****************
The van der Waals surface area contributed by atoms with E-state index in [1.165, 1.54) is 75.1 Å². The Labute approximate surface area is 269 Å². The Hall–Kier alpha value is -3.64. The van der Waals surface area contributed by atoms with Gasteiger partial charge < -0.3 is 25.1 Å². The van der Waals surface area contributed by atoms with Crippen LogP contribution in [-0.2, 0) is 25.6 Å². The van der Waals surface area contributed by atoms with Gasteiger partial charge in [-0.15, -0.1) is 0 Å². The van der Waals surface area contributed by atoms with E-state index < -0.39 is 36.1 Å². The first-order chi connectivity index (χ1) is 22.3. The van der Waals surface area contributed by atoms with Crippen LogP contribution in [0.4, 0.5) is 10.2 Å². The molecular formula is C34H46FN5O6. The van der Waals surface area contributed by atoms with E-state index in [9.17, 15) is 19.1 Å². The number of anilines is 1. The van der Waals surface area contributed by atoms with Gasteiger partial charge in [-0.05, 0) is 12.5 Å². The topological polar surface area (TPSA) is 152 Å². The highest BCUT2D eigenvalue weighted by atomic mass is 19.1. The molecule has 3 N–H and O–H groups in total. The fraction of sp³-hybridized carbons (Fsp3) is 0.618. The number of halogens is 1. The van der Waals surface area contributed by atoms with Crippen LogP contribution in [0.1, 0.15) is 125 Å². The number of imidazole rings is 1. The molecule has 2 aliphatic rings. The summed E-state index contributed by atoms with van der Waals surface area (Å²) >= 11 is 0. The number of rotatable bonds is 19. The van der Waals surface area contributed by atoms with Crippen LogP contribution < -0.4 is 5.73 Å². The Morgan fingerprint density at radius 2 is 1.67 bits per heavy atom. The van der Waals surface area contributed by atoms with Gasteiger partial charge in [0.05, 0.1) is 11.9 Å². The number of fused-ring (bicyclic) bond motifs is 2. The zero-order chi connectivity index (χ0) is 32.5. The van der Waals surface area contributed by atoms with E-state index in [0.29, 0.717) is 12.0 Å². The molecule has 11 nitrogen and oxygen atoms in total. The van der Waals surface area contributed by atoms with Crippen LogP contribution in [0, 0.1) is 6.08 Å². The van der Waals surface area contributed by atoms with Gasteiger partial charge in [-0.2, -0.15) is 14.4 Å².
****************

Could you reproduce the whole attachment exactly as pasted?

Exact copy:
The van der Waals surface area contributed by atoms with E-state index in [1.165, 1.54) is 75.1 Å². The Labute approximate surface area is 269 Å². The Hall–Kier alpha value is -3.64. The van der Waals surface area contributed by atoms with Gasteiger partial charge < -0.3 is 25.1 Å². The van der Waals surface area contributed by atoms with Crippen LogP contribution in [-0.2, 0) is 25.6 Å². The van der Waals surface area contributed by atoms with Gasteiger partial charge in [-0.15, -0.1) is 0 Å². The van der Waals surface area contributed by atoms with E-state index < -0.39 is 36.1 Å². The first-order chi connectivity index (χ1) is 22.3. The van der Waals surface area contributed by atoms with Crippen LogP contribution in [0.4, 0.5) is 10.2 Å². The molecular formula is C34H46FN5O6. The van der Waals surface area contributed by atoms with E-state index in [9.17, 15) is 19.1 Å². The number of anilines is 1. The van der Waals surface area contributed by atoms with Gasteiger partial charge in [-0.05, 0) is 12.5 Å². The topological polar surface area (TPSA) is 152 Å². The highest BCUT2D eigenvalue weighted by atomic mass is 19.1. The molecule has 3 N–H and O–H groups in total. The fraction of sp³-hybridized carbons (Fsp3) is 0.618. The number of halogens is 1. The van der Waals surface area contributed by atoms with Crippen LogP contribution in [0.1, 0.15) is 125 Å². The number of imidazole rings is 1. The molecule has 2 aliphatic rings. The summed E-state index contributed by atoms with van der Waals surface area (Å²) >= 11 is 0. The number of rotatable bonds is 19. The van der Waals surface area contributed by atoms with Crippen LogP contribution < -0.4 is 5.73 Å². The Morgan fingerprint density at radius 2 is 1.67 bits per heavy atom. The van der Waals surface area contributed by atoms with Gasteiger partial charge in [0.05, 0.1) is 11.9 Å². The number of fused-ring (bicyclic) bond motifs is 2. The zero-order chi connectivity index (χ0) is 32.5. The van der Waals surface area contributed by atoms with E-state index in [0.29, 0.717) is 12.0 Å². The molecule has 11 nitrogen and oxygen atoms in total. The van der Waals surface area contributed by atoms with Crippen LogP contribution in [0, 0.1) is 6.08 Å². The van der Waals surface area contributed by atoms with Gasteiger partial charge in [-0.2, -0.15) is 14.4 Å².